• CORONAVIRUS

Push to have children ages 5-11 get COVID-19 vaccines gains steam

Yomiuri Shimbun file photo
A child in the 5-11 age bracket receives a COVID-19 vaccine in Tokyo.

Parents and guardians will officially be urged to have children ages 5-11 vaccinated for COVID-19 under the Immunization Law from as early as September.

The Japan Pediatric Society has also issued its opinion that COVID-19 vaccinations for children are “recommended.”

Providing information to parents and guardians about the vaccines’ efficacy and safety will become a key point to improving the vaccination rate for this age group.

In February, vaccinations for children 5-11 were classified as “provisional,” meaning parents and guardians did not have to “make efforts to get children vaccinated” on such grounds as data on efficacy was insufficient.

Since then, new findings have been compiled. On Aug. 8, the Health, Labor and Welfare Ministry’s advisory panel gave the green light to urge parents and guardians to have children in the age bracket vaccinated. Data from overseas shows that the second shot of currently available COVID-19 vaccines for children 5-11 was about 80% effective in preventing hospitalization and there were no serious safety concerns either.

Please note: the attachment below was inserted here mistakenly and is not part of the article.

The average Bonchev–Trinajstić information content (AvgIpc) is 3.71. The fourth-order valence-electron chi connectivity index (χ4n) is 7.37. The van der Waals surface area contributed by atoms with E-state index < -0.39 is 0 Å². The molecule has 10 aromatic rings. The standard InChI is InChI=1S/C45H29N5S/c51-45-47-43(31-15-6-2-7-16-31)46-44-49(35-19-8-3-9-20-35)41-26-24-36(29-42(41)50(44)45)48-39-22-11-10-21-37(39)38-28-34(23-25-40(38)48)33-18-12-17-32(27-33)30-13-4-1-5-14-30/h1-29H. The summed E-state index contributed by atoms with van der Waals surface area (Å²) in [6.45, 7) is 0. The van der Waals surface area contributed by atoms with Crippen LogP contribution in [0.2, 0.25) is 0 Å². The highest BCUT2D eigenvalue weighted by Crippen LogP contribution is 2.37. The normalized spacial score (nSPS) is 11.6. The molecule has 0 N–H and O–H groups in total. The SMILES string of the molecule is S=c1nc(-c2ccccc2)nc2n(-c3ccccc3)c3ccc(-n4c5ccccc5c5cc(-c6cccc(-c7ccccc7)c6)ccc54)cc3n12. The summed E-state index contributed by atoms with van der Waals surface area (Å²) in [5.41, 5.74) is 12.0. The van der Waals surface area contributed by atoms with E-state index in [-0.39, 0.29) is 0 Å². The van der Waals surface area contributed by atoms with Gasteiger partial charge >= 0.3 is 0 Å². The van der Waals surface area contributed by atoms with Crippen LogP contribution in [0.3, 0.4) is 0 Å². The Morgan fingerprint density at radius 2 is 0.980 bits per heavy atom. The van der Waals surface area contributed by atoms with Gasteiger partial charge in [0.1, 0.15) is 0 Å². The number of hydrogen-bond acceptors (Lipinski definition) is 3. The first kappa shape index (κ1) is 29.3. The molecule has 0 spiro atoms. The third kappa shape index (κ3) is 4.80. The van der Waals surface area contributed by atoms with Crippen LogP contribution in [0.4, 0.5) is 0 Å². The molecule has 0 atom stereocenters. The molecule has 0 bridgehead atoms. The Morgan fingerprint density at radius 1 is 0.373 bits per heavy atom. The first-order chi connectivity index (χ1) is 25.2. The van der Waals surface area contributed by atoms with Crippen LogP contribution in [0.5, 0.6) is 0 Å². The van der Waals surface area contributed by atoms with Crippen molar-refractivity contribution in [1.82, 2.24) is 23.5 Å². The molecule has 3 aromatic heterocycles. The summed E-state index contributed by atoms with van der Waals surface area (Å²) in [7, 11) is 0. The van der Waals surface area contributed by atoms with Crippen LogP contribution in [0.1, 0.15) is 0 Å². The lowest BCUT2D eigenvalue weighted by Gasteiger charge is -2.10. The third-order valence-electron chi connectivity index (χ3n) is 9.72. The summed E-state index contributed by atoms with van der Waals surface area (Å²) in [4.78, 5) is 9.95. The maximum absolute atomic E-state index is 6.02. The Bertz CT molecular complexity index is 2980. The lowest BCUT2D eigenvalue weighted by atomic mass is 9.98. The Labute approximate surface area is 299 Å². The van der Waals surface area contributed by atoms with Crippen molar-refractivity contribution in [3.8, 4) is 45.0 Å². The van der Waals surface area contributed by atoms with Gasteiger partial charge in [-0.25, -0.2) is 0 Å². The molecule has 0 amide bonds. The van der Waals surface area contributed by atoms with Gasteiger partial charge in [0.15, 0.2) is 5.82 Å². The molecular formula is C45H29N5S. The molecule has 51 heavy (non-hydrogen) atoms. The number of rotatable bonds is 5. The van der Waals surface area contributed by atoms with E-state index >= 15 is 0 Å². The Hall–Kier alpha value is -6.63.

An increasing number of infections among children was behind the decision to soon actively urge parents and guardians to get children vaccinated.

About 317,000 teenagers and younger were newly infected with the novel coronavirus in the week through Aug. 2, more than double the peak of the sixth wave, according to ministry data and other sources. At the time, only 18.5% of children ages 5-11 had received the second dose of the vaccine.

It is still unclear, however, if this regulation would help increase the vaccination rate because the provision is not enforceable. It would be “only a difference in the intensity of the message,” a ministry official said.

Some parents and guardians are hesitant about getting children vaccinated. A Tokyo company employee in her 30s has postponed vaccinating her 5-year-old daughter out of concerns over side effects. Still, she said, a number of infections have been reported at her nursery school.

“I want to consult with my husband and we’ll carefully consider whether to get her vaccinated,” she said.

National Institute of Infectious Diseases Director Takaji Wakita, who heads the ministry’s advisory panel, said: “The announcement does not make vaccinations obligatory. Please understand the efficacy and safety of data thoroughly before making a decision.”